9. A brazed structure in accordance with claim 8 wherein the braze alloy contains strontium in an amount between 0.015 and 0.035 weight percent.

10. A brazed structure in accordance with claim 8 wherein the hypoeutectic aluminum silicon alloy contains between about 6.0 and 12.5 weight percent silicon, between 0.015 and 0.035 weight percent strontium, and the balance predominantly aluminum.

11. A brazed structure in accordance with claim 8 wherein said braze fillet is characterized by a microstructure comprising a eutectic phase containing coral-like silicon

12. A heat exchanger comprising a first sheet metal component formed of an aluminum alloy and having a first faying surface; a second sheet metal component formed of an aluminum alloy and comprising a second faying surface; and a braze joint metallurgically bonded to the first faying surface and the second faying surface, said braze joint being formed of a hypoeutectic braze alloy composed of between 6.0 and 12.5 weight percent silicon, 0.015 and 0.035 weight percent strontium, and the balance predominantly aluminum and characterized by a microstructure comprising a eutectic phase containing coral-like silicon.

13. A braze clad aluminum sheet comprising a sheet formed of an aluminum alloy and having a first surface; and a braze cladding on said first surface and composed of a hypoeutectic aluminum silicon alloy comprising between 0.005 and 0.045 weight percent strontium.

14. A braze clad aluminum sheet in accordance with claim 13 wherein the braze cladding is composed of between 6.0 and 12.5 weight percent silicon, 0.015 and 0.035 weight percent strontium, and the balance predominantly aluminum.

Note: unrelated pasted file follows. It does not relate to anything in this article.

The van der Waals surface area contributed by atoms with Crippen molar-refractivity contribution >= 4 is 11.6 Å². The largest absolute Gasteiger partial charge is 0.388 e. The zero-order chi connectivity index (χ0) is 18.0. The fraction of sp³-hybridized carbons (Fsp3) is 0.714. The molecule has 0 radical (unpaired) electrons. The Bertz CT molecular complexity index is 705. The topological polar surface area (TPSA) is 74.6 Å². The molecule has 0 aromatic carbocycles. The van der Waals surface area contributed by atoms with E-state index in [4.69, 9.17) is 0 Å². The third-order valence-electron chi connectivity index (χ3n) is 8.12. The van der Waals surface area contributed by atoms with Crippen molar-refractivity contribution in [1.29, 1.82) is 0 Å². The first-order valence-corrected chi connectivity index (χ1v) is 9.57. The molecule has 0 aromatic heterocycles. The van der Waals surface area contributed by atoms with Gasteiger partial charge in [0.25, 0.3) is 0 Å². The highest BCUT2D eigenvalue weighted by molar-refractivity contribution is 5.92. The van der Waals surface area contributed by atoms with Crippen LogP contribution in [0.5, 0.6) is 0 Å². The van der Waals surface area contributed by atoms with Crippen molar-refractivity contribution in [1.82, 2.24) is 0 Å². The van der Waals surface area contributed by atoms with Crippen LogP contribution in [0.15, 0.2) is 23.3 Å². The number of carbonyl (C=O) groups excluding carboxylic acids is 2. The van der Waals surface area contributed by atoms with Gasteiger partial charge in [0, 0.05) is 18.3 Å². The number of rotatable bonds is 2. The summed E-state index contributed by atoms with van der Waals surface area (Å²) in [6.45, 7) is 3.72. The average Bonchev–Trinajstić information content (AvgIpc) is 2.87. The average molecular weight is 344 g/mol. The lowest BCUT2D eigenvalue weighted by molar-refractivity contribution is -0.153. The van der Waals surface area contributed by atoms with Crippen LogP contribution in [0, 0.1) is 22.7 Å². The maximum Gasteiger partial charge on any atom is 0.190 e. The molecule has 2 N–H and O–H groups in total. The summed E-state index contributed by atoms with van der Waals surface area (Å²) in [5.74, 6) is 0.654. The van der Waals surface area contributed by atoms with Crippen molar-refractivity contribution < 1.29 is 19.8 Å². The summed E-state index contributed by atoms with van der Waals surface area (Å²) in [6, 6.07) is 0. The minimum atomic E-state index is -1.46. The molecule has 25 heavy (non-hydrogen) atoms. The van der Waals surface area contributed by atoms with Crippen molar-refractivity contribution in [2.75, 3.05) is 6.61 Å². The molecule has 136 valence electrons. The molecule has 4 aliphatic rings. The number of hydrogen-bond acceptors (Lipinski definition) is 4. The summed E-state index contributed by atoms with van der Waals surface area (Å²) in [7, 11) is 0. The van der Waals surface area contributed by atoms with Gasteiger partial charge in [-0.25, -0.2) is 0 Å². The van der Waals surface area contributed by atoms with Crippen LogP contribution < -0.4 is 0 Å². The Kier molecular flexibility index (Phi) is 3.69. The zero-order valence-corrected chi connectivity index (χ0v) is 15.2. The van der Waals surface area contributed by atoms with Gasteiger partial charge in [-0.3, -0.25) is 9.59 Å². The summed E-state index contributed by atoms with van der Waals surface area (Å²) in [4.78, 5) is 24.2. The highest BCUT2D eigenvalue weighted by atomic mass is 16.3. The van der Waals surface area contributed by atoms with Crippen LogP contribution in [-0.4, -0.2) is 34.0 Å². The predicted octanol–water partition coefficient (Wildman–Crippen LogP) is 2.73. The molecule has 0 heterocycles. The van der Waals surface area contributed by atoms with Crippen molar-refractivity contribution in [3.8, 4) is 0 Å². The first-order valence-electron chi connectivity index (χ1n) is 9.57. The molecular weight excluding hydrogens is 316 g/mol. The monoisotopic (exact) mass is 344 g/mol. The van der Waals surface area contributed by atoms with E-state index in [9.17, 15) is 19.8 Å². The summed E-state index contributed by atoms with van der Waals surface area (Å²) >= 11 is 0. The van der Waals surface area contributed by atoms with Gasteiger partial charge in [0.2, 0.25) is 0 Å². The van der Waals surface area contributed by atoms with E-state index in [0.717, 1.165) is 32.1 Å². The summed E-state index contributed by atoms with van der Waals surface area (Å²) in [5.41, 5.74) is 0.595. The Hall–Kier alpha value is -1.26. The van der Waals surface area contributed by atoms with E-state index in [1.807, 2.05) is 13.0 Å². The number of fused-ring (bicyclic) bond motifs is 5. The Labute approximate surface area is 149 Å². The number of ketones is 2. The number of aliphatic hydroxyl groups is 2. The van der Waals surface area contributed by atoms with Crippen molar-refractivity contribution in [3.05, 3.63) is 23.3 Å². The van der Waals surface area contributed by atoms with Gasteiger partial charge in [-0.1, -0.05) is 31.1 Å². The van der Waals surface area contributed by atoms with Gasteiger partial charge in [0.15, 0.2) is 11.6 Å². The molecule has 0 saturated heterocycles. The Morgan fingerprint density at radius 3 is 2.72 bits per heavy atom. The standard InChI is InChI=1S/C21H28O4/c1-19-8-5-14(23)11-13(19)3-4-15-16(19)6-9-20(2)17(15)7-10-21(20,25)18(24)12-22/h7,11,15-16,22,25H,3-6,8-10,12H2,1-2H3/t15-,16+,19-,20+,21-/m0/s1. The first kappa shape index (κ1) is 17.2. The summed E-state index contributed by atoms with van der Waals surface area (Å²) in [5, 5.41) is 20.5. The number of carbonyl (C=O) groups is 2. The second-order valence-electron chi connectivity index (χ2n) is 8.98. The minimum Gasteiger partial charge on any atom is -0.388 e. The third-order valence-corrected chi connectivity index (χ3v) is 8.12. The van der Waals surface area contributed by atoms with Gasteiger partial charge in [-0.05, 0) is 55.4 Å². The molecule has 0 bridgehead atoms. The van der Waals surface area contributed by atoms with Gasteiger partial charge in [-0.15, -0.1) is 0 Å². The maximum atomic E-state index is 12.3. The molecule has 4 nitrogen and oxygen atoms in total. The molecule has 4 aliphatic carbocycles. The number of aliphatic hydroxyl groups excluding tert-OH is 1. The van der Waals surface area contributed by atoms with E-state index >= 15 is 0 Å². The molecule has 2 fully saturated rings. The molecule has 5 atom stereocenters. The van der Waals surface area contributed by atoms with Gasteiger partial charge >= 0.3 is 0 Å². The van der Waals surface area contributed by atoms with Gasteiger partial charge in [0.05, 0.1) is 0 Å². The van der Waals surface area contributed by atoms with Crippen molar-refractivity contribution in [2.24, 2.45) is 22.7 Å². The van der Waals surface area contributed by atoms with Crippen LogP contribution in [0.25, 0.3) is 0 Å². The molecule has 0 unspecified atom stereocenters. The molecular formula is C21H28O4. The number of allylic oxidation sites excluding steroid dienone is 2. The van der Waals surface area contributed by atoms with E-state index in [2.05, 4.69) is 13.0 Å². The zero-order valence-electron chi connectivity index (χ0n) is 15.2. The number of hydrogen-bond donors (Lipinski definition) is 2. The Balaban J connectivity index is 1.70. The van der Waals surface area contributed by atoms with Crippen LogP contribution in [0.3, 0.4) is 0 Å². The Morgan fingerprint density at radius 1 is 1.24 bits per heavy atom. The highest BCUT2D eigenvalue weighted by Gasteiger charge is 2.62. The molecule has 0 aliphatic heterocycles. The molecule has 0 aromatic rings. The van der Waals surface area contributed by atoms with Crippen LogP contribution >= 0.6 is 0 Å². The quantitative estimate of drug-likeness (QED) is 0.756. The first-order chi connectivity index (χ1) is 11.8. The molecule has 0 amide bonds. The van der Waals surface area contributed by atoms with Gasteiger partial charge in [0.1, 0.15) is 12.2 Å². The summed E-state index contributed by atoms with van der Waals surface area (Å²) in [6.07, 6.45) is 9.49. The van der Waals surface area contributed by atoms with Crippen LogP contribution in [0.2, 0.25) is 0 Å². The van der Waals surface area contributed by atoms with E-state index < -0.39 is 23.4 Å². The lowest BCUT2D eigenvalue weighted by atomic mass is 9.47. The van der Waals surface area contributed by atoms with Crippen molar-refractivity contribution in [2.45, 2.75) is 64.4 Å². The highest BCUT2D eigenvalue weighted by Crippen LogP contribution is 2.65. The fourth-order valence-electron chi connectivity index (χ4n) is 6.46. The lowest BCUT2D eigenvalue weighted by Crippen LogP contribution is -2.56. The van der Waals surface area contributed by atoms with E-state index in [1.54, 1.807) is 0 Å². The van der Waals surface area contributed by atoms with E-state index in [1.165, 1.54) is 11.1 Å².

15. A braze clad aluminum sheet in accordance with claim 13 wherein the sheet comprises a second surface opposite the first surface and wherein the component comprises a braze cladding on said second surface and composed of a hypoeutectic aluminum silicon alloy comprising between 0.005 and 0.045 weight percent strontium.

Description:

CROSS REFERENCE TO RELATED APPLICATION

This application claims the benefit of U.S. Provisional Application No. 60/692,307, filed Jun. 20, 2005, which is incorporated herein by reference.

TECHNICAL FIELD OF INVENTION

This invention relates to method for brazing aluminum sheet components, and more particularly, to such method wherein the braze fillet is formed of an aluminum silicon alloy containing strontium to improve corrosion resistance.

BACKGROUND OF INVENTION

A common heat exchanger is manufactured of components, such as tubes, fins and header tanks, formed of braze clad aluminum sheet. The sheet comprises a core of aluminum alloy coated with a cladding of a braze alloy. A typical braze alloy is composed of hypoeutectic aluminum and silicon alloy. The components are arranged in an assembly, and the assembly is heated to a temperature sufficient to melt the braze alloy, whereupon the molten alloy is drawn by capillary forces into regions between the components. Upon cooling, the braze alloy solidifies to form a fillet metallurgically bonded to the components, thereby joining the components into an integral structure.

In acidic or pitting corrosion of the type that occurs in automotive environments, attack of the braze alloy can produce a corrosion path in the fillet through which fluid or gas may leak from the heat exchanger. With advances in higher corrosion resistant aluminum alloys that form the metal sheet, corrosion tends to preferentially attack the fillet at a faster rate than the sheet, so that leakage through the braze fillet is a significant area of concern for manufacturers of heat exchangers.